The European Commission has apologised for printing more than three million school diaries containing no reference to Easter or Christmas.
The diaries–330,000 of which were delivered to UK schools–note Sikh, Hindu, Muslim and Chinese festivals, as well as highlighting “Europe Day” which falls on May 9.
But the lack of any acknowledgement of Easter, Christmas or any other Christian holiday angered church leaders and politicians.
Earlier this year a Commission official admitted the omission was a “blunder”.
But a formal complaint by an Irish priest prompted an inquiry by the EU Ombudsman into the 2010/2011 edition of the “Europa Diary”, issued to secondary schools every year by Brussels.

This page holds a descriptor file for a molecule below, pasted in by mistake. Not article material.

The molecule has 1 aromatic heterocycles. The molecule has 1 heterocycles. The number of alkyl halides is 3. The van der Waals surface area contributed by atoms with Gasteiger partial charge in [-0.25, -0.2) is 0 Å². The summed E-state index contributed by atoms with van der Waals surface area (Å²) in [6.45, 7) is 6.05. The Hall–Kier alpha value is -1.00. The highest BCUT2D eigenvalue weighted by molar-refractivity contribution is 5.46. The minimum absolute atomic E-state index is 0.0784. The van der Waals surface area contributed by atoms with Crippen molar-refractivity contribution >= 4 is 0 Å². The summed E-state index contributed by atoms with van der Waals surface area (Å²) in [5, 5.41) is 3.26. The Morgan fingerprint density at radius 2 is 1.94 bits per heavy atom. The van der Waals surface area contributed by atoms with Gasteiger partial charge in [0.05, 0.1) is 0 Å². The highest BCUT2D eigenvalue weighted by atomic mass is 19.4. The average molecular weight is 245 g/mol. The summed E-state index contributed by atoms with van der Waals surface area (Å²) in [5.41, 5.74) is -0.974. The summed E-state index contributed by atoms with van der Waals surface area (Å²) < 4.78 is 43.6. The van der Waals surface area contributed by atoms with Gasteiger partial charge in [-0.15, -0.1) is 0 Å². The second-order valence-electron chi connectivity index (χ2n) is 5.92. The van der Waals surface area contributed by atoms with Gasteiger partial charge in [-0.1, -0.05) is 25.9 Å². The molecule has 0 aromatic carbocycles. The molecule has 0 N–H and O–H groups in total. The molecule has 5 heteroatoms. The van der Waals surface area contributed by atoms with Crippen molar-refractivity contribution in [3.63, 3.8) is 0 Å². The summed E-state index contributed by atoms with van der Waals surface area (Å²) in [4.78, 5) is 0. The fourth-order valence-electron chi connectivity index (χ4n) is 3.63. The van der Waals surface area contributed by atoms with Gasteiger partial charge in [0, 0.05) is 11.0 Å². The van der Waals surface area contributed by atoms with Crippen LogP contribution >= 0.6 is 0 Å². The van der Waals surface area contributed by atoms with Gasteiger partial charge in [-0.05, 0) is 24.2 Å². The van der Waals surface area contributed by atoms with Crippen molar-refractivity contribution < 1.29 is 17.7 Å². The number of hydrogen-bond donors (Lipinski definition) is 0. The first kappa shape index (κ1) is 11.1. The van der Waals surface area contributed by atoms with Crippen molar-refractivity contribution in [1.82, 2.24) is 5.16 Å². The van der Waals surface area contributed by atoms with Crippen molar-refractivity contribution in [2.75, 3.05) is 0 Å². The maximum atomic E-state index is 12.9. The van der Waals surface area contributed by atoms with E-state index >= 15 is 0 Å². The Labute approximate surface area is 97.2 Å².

Today the Ombudsman, P Nikiforos Diamandouros, dismissed calls for the entire run to be recalled, saying the Commission’s apology for the “regrettable” error, coupled with a one-page correction sent out to all schools showing the main public holidays in every EU member state, was sufficient.
An inquiry report today said: “In the Ombudsman’s view, the actions which the Commission took to rectify the error were reasonable. He further considered that it would be disproportionate to reprint the 2010/2011 edition. Accordingly, the Ombudsman closed the case without further inquiries.”